Further ORNL research demonstrated that introducing noncondensable gases into the protective steam film formed by aluminum-water contact would cushion external triggers, virtually eliminating the conditions that initiate melt-water explosions. This key finding is being confirmed by field tests of methods for preventing explosions in the aluminum industry.

Using such information, Taleyarkhan, Marshall McFee, and Joe Cunningham, all of the Engineering Technology Division, recently developed a variable-velocity bullet propelled by aluminum-water vapor explosions. Police officers using a gun based on this concept could dial up the velocity of the bullet to meet the needs of the situation. The bullet could be used to stun, disable, or kill. The weapon system currently has a cartridge based on a standard shotgun shell, and the variable-velocity projectiles can be steel, lead, or even fluid slugs.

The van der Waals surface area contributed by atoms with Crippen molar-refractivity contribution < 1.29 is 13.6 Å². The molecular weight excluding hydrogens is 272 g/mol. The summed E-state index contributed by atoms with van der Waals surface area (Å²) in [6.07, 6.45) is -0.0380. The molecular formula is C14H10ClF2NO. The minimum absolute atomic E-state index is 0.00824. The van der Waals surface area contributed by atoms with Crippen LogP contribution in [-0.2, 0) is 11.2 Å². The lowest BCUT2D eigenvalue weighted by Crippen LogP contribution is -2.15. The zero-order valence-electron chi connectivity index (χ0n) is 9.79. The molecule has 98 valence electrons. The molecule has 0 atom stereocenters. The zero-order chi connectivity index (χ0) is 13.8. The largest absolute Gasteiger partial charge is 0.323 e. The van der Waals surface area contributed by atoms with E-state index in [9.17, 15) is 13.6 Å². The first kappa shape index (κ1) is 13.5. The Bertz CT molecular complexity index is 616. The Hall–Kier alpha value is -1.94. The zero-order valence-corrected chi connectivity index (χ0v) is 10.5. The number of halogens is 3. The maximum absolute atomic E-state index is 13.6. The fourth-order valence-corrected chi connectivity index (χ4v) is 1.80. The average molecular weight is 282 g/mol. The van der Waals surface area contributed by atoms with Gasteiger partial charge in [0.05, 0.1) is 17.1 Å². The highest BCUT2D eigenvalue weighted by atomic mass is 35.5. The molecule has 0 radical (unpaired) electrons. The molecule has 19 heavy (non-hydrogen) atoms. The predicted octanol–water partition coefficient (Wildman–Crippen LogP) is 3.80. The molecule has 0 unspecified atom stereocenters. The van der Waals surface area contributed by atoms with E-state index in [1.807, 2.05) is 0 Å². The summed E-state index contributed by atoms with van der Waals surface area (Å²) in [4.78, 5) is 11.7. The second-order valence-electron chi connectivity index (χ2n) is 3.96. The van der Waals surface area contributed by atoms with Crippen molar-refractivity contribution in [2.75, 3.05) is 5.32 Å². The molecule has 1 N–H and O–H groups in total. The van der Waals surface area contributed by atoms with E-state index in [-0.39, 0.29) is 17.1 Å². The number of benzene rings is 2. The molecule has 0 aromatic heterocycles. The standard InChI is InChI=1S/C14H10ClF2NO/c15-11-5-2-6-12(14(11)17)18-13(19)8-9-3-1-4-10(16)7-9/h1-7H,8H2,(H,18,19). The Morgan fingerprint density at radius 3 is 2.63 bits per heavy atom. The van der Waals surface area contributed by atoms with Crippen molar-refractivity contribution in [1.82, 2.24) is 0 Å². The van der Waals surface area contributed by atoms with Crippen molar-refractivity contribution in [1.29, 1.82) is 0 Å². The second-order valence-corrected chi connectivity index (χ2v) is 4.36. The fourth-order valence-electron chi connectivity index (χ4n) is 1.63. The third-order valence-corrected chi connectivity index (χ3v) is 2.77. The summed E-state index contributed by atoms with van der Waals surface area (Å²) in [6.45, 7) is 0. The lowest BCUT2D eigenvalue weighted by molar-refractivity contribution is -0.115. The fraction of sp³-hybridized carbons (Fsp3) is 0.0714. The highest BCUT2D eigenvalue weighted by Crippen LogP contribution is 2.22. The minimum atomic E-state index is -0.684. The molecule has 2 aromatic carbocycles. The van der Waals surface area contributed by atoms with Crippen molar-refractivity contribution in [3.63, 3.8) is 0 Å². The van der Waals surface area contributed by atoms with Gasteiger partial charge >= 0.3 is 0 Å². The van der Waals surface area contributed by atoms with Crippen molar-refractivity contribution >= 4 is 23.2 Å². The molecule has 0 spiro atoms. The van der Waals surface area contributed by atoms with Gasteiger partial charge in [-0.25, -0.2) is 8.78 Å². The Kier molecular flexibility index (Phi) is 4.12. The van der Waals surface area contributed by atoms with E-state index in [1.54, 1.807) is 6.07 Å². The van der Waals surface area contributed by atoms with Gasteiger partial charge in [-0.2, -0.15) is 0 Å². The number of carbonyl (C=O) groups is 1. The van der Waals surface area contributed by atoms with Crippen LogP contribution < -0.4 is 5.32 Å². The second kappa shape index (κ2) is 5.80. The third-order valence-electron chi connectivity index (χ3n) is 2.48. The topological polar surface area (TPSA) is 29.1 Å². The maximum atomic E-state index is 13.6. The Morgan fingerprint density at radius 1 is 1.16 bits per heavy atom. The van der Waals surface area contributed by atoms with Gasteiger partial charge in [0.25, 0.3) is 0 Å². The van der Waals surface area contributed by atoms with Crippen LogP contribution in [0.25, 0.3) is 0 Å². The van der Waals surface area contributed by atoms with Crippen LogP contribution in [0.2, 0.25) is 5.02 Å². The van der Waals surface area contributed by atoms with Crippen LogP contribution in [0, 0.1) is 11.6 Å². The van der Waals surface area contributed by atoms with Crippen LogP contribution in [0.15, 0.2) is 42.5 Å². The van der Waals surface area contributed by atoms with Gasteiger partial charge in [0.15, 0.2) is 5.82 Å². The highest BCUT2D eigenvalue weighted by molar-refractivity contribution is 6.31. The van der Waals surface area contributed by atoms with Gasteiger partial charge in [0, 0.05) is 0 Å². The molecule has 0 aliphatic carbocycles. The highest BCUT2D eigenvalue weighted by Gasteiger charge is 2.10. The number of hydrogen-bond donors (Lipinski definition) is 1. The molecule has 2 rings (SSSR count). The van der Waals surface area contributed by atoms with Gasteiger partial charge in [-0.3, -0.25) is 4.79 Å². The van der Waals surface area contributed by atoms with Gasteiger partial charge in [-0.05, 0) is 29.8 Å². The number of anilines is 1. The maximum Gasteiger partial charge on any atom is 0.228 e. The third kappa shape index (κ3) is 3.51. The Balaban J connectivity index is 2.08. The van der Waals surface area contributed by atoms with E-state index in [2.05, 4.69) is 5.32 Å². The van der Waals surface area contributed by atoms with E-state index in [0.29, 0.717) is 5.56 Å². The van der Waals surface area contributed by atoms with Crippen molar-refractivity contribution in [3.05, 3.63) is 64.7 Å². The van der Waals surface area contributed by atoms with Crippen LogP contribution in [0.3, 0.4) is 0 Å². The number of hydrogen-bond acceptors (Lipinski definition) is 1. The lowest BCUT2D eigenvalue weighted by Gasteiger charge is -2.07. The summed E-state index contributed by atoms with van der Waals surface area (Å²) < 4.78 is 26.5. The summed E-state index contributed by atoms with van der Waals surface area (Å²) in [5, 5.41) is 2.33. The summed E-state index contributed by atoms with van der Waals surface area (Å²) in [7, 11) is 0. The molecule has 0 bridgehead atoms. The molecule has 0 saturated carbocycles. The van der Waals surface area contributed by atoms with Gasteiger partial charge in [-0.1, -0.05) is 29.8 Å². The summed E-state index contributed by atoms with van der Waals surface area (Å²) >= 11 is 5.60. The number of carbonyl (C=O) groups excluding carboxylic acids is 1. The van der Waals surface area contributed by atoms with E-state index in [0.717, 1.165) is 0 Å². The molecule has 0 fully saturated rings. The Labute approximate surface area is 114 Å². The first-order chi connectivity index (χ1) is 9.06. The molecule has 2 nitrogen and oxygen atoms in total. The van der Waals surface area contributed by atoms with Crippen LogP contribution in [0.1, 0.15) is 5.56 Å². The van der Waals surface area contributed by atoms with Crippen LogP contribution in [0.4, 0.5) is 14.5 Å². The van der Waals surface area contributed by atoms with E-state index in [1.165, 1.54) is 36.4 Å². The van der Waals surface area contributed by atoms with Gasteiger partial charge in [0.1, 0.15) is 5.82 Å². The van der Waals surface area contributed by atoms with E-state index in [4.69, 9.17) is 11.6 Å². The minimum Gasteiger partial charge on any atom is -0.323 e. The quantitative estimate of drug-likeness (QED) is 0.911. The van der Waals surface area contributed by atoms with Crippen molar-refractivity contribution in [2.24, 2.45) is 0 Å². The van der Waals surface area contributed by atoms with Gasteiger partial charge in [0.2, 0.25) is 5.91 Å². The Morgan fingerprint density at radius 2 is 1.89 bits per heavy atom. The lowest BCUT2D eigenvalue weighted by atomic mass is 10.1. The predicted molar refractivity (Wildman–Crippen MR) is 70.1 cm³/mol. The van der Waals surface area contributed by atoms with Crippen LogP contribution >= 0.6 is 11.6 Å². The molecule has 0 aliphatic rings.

Rusi Taleyarkhan (right) holds a variable-velocity bullet that has been shot at a target in tests at ORNL's melt-water-explosion-triggering analyzer. Seokho Kim adjusts the controls.

The development won considerable attention in the media in the summer of 1999. It was mentioned in an Associated Press story and in articles in USA Today, The London Times, Defense News, New Technology Week, Aviation Week and Space Technology, New Scientist, and two local newspapers (The Oak Ridger and the Knoxville News-Sentinel). Radio listeners heard about it on National Public Radio, national radio shows starring Paul Harvey and Rush Limbaugh, the WIMZ radio station in Knoxville, Tennessee, and a New Zealand radio show. The technology was featured by ABC News on television and on the Internet (abcnews.com).